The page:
Where does the time go? I was supposed to finish the summer clothes in mid-September and then move on to our favorite of all the seasons: Sweater Weather. Instead, I’ve been dithering and am now showing you sleeveless summer-weight dresses in October — which must be causing seasonal dissonance. Except for my readers Down Under!
I also think I’ve lost my mind, because I am showing you a dress that is about to be altered. It’s neither “before” nor “after” — instead it’s pinned along the shoulder seams. Once it’s fixed, there will be no ruffles along the shoulder seams. Those ruffles are just excess fabric and are making me look a little hunched.
Why the rush? Well, I did think it would be instructive for you to see how things get taken in for me. But more importantly, I wanted to show you this charming COS dress, which is the perfect backdrop for a necklace that was acquired during the historic Art Jewelry Rush of January 2023.
I love COS, but it is an enigma to me.* Many of the clothes are directional pieces, often oversized or featuring challenging cutouts or both . . . and then, periodically, the company produces a very correct dress like this. There’s no irony here, no parody, no exaggeration. No subversion. This is simply a well-cut, classic feminine dress. This dress could have been made anytime in the last 30 years.
Arguably, the hemstitching is risque because the dress is not lined? But I can’t see my underwear through it. Can you?
To keep the dress from reading sweet, I’ve paired it with gladiator style sandals (graphically, a nice repeat of the hemstitching) and this beautiful filigree necklace by Amir Sheikhvand. I bought this piece from Galerie Noel Guyomarc’h in Montreal based on the photos and description on the website. I thought it was a brooch, only to discover a necklace when the box arrived. (I probably read the description in French, even though I don’t know French.) I am, however, very pleased that it is a necklace.
Come, take a closer look at this beautiful work of art.
The necklace is strung on leather ribbons that have been dyed a silvery color.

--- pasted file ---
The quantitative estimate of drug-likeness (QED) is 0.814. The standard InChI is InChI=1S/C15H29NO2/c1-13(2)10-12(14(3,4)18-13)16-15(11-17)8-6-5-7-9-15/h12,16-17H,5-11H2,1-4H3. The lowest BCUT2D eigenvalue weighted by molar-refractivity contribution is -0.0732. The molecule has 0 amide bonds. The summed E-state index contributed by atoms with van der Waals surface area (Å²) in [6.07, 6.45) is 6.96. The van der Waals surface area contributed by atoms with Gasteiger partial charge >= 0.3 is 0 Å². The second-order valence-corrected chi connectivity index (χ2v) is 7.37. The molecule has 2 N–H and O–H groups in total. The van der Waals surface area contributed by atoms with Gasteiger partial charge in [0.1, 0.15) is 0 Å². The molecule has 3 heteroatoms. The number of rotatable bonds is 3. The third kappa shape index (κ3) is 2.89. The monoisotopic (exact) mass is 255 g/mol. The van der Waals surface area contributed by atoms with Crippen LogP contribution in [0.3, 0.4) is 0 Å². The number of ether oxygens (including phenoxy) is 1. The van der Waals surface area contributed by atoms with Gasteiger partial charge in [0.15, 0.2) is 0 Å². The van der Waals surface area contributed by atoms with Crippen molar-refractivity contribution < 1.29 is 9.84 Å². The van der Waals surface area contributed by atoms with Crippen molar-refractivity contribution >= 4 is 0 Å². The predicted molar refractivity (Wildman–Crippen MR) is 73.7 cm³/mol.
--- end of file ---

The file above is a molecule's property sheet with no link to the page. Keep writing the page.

And now the subversion begins.
One morning last summer I woke feeling mischievous. I tamped that feeling down and donned a classic ensemble: sheath style dress, cap-toed flats, a brooch, and a slim belt to define the waist.
Except the dress was a denim dress with a frayed neckline and frayed armscyes, and the brooch was a comically oversized silk flower! A send-up of Lady Goes to Work.
One of my colleagues told me after a staff meeting that she could barely concentrate on the meeting because she couldn’t stop staring at my brooch. “In a good way!” she said.
A good way, indeed.
And now we finish the Summer Flush. One last dress.
I think I bought this JCrew dress in 2022. It had a ruffled flounce along the hem, but I (Fatima) removed the flounce, flattened it out, and reattached a flat strip as a border at the hem. The result is simply a seamless (appearing) a-line skirt.
The cut of this dress is fairly simple, except that it features a split waist — a way to show a little skin in the summer — making it a weekend dress.
But the real value in the dress is the print: a hazy, impressionistic lavender floral, with dabs of olive green in it that prevent the fabric from being sweet or girlish. Romantic and ethereal, with a little bit of tough.
This dress is perfect for weekend activities. Not cleaning or yardwork, but going out. It is also remarkable resilient after being folded, so good for travel, too.
I tell you this every summer, but it bears repeating: Check out JCrew’s dresses. Now I am saying it in the fall, too — though the advice is most pertinent to JCrew’s summer dresses.
Next week we sync up with the calendar and the D.C. weather forecasts. It’s been a beautiful fall so far.
* COS sizing is also an enigma. Normally, I take an XS or S in COS clothes, but this dress is a size 8 and fits like a glove through the bust, waist and hips. I recently bought a voluminous white COS shirt in size 2 and it was too small through the waist and too big everywhere else. But she persists!